Millisecond latency resolution is suitable for measuring end-user latency but may be insufficient for a single service. To minimize noise-contributing factors and measure pure operation costs, a higher resolution is necessary. Although measuring batches of operations in milliseconds can be informative, this approach only calculates the average, losing visibility into percentiles and variance.
Saturate CPU up to 100% To Determine the Service Limits
The true test for a system is its performance at high request rates. Understanding a system's maximum throughput is crucial for allocating hardware resources and handling traffic spikes effectively.
Minimize Overhead From the Benchmarking Tool
Ensuring the precision and stability of measurements is paramount. The benchmarking tool itself should not be a significant source of overhead or latency, as this would undermine the reliability of the results.
Comprehensive Latency Statistics
To effectively measure performance, it is essential to utilize a range of metrics and statistics. The following list outlines some key indicators to consider:
p50(the median) — a value that is greater than 50% of observed latency samples.
p90— the 90th percentile, a value better than 9 out of 10 latency samples. This is typically a good proxy for latency perceivable by humans.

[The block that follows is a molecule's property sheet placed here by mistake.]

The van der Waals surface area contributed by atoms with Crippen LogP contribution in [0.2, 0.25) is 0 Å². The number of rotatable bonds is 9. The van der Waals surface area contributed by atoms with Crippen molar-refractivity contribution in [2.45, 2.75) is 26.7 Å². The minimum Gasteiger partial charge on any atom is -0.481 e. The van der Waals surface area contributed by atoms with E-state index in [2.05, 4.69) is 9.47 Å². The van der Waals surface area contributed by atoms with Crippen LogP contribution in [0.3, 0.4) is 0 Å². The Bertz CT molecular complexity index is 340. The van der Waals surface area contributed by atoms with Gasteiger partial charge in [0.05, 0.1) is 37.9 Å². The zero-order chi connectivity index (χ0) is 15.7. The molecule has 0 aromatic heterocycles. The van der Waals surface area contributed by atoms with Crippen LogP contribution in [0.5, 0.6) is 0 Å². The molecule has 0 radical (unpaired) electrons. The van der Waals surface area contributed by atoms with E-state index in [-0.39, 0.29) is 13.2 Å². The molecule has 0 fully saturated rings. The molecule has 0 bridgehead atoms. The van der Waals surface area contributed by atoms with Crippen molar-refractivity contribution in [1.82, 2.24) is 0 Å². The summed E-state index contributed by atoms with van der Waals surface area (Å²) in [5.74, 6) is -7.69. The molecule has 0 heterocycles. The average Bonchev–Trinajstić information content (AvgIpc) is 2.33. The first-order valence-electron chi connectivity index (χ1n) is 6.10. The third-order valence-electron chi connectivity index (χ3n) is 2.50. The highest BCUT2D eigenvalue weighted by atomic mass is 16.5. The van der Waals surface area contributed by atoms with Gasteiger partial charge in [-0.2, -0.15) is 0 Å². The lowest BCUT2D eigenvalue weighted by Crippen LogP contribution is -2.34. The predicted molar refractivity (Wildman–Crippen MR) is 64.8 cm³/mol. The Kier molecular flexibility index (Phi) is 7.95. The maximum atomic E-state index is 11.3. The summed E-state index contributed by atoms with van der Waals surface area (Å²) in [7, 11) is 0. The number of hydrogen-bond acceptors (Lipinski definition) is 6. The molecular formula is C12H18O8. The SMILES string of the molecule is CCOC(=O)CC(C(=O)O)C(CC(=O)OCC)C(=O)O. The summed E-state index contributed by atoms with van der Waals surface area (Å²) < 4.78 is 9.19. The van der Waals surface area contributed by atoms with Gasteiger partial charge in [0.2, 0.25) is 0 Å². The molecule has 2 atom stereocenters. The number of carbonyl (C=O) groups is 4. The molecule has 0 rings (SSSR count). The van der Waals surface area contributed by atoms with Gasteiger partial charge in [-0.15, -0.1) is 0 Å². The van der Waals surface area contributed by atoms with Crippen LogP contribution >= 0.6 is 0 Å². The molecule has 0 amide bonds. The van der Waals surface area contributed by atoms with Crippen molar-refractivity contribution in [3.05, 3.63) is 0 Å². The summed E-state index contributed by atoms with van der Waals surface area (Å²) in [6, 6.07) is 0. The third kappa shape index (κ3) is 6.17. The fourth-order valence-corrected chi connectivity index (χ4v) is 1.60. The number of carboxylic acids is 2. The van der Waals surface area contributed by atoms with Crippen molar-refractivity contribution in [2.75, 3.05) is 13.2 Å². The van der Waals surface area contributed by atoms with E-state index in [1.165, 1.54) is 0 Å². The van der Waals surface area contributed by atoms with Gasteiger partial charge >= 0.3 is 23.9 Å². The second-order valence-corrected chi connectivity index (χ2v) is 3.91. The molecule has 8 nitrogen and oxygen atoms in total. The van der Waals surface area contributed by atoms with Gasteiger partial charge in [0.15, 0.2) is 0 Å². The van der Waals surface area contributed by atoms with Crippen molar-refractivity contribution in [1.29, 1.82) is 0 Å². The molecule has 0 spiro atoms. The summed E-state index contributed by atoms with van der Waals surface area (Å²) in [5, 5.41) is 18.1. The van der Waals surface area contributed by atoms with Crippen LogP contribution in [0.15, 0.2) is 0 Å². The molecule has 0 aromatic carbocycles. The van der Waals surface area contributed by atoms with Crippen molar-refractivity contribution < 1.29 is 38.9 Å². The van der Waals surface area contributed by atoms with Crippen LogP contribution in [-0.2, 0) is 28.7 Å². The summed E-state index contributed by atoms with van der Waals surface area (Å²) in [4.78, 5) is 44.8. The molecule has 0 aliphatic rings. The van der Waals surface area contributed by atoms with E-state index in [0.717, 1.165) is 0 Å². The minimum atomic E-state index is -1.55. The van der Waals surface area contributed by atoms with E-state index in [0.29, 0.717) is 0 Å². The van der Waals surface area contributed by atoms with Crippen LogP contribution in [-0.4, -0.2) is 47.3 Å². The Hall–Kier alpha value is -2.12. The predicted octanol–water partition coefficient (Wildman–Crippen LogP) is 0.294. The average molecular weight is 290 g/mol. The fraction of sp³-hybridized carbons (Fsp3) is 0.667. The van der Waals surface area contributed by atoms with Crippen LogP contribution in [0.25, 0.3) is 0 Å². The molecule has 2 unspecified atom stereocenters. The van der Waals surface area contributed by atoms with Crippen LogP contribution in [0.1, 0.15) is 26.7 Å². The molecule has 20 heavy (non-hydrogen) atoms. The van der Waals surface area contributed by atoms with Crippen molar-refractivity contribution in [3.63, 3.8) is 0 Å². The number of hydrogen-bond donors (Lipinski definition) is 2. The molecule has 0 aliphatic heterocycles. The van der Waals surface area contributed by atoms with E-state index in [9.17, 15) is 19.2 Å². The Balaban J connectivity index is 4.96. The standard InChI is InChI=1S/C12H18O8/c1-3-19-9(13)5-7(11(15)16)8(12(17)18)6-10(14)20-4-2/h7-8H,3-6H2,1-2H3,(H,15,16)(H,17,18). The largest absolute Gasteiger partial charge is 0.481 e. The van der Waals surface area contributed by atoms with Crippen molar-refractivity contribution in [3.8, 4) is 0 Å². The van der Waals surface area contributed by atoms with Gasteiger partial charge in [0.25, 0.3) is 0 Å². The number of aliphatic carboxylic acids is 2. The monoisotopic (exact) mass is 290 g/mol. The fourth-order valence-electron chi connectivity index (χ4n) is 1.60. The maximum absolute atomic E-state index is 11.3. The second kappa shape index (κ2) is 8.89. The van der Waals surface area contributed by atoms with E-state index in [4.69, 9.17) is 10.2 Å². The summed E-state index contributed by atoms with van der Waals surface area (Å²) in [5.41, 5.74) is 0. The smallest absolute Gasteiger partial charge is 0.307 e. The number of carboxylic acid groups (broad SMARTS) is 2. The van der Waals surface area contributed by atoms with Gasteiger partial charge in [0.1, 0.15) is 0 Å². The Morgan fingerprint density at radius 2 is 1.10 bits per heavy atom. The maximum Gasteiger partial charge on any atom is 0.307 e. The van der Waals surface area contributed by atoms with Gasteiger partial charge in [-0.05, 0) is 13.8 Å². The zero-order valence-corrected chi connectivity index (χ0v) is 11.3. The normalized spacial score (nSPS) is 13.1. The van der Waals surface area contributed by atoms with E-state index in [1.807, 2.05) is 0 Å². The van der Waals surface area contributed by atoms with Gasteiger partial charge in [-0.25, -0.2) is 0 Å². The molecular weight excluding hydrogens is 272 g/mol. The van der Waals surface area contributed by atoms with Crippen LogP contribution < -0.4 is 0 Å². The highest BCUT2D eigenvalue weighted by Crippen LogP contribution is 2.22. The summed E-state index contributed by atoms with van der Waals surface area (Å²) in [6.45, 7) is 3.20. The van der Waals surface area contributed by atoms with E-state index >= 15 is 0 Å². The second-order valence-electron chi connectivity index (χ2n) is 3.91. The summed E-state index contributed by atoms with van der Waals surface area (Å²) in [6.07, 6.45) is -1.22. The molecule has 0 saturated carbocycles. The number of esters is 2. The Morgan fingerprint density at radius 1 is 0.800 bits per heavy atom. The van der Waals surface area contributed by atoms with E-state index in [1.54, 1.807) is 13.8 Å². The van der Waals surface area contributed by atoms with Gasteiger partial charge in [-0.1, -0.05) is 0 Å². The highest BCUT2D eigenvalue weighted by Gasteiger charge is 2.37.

p99(tail latency) — the 99th percentile, the threshold for the worst 1% of samples.
p99.99— crucial for systems with multiple network hops or large fan-outs (e.g., a request gathering data from tens or hundreds of microservices).
max— the worst-case scenario should not be overlooked.
tm99.9— (trimmed mean), the mean value of all samples, excluding the best and worst 0.1%. This is more informative than the traditional mean, as it eliminates the potentially disproportionate influence of outliers.
stddev— (standard deviation) — a measure of stability and predictability.
While most of these metrics are considered standard in evaluating performance, it is worth taking a closer look at two less popular ones: outliers and the trimmed mean
Outliers (P99.9 and P99.99)
In simple terms,
p99.99 represent the worst request per 1,000 and per 10,000 requests, respectively. While this may not seem significant to humans, it can considerably impact sub-request latency.